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Scientists have studied a volcanic plume in order to learn more about lightning produced in the plume.
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Image Courtesy of Bretwood Higman

Scientists Learn About Lightning Inside a Volcanic Plume
News story originally written on April 7, 2009

This spring, scientists began recording data on lightning in a volcanic eruption right from the start of the eruption. They used an instrument called a Lightning Mapping Array to study electrical activity during a volcanic eruption. The Lightning Mapping Array records thousands of sections of a siongle lightning stroke. Scientists can use this information to learn how lightning is started and how it spreads through a thunderstorm, or in a volcanic plume.

When Alaska's Redoubt Volcano started rumbling in January, a team of researchers set up a series of the arrays near the volcano. When the volcano erupted on March 22 and 23, 2009, the arrays collected  information about the lightning produced in the volcanic plumes.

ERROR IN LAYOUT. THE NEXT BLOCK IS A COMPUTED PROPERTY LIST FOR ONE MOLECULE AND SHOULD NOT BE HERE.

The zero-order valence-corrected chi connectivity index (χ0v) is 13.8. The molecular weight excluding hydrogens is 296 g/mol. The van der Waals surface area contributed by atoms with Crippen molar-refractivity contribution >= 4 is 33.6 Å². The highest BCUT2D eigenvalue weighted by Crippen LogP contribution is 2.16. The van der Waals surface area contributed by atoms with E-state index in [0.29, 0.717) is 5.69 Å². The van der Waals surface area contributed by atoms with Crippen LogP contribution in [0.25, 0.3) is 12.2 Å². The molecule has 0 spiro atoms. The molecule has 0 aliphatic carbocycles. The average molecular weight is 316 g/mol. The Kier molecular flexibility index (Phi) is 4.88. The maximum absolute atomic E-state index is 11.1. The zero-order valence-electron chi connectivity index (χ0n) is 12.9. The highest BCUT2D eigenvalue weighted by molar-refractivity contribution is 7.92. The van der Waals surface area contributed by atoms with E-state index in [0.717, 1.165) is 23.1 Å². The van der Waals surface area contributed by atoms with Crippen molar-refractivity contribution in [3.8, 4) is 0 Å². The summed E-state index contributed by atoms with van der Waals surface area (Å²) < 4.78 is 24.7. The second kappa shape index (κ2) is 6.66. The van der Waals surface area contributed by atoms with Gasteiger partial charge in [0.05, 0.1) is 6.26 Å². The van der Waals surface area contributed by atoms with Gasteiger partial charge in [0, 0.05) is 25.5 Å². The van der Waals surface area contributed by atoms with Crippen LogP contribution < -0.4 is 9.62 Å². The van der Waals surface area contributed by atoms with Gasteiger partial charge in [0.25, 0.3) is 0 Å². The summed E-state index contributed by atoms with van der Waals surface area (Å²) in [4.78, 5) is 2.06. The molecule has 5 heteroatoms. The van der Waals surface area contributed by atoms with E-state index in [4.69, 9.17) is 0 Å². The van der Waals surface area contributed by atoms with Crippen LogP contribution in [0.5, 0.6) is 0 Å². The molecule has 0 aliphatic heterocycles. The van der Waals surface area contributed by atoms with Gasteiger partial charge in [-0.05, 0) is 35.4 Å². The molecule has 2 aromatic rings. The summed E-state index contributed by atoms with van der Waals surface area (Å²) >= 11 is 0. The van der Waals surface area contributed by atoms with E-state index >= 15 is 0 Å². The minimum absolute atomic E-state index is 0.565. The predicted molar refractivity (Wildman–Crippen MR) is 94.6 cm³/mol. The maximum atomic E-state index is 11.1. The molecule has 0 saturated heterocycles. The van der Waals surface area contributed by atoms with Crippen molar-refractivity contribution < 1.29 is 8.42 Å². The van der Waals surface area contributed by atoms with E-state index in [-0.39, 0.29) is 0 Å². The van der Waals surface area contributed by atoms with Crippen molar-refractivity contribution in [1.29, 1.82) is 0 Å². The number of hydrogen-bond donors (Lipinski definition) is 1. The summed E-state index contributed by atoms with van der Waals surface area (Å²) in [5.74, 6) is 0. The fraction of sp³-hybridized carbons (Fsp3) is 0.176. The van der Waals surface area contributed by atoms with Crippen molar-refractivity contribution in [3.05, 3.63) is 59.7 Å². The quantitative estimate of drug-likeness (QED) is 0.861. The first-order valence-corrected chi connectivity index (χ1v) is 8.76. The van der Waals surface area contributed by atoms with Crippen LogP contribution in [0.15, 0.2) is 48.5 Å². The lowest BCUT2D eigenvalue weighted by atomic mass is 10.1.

"The data will allow us to better understand the electrical charge structure inside a volcanic plume," said scientist Ron Thomas of New Mexico Tech. "That should help us learn how the plume is becoming electrified, and how it evolves over time."

Redoubt was "a perfect laboratory," said physicist Paul Krehbiel of New Mexico Tech. "It erupted on schedule--and gave us two months' notice." Because of this advance notice, scientists were able to set up the sensors before the eruptions, and because of this scientists are going to be able to learn a lot about electrical charges and lightning in volcanic plumes.

Last modified May 19, 2009 by Becca Hatheway.

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